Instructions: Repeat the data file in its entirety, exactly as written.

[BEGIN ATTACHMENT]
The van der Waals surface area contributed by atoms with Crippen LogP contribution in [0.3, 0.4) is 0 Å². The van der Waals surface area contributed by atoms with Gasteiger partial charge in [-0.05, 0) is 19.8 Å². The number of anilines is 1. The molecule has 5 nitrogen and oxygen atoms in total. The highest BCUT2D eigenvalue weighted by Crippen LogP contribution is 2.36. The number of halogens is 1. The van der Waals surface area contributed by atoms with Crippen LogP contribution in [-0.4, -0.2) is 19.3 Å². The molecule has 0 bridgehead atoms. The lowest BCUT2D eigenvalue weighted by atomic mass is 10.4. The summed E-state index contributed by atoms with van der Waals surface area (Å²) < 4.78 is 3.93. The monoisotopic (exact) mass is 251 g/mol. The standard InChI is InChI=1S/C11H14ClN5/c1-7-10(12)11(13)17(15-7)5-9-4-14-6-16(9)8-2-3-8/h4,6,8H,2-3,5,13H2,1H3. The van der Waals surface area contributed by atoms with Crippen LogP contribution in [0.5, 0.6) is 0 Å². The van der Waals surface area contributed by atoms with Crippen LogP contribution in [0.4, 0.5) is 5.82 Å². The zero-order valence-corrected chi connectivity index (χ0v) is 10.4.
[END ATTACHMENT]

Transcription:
The van der Waals surface area contributed by atoms with Crippen LogP contribution in [0.3, 0.4) is 0 Å². The van der Waals surface area contributed by atoms with Gasteiger partial charge in [-0.05, 0) is 19.8 Å². The number of anilines is 1. The molecule has 5 nitrogen and oxygen atoms in total. The highest BCUT2D eigenvalue weighted by Crippen LogP contribution is 2.36. The number of halogens is 1. The van der Waals surface area contributed by atoms with Crippen LogP contribution in [-0.4, -0.2) is 19.3 Å². The molecule has 0 bridgehead atoms. The lowest BCUT2D eigenvalue weighted by atomic mass is 10.4. The summed E-state index contributed by atoms with van der Waals surface area (Å²) < 4.78 is 3.93. The monoisotopic (exact) mass is 251 g/mol. The standard InChI is InChI=1S/C11H14ClN5/c1-7-10(12)11(13)17(15-7)5-9-4-14-6-16(9)8-2-3-8/h4,6,8H,2-3,5,13H2,1H3. The van der Waals surface area contributed by atoms with Crippen LogP contribution in [0.5, 0.6) is 0 Å². The van der Waals surface area contributed by atoms with Crippen LogP contribution in [0.4, 0.5) is 5.82 Å². The zero-order valence-corrected chi connectivity index (χ0v) is 10.4.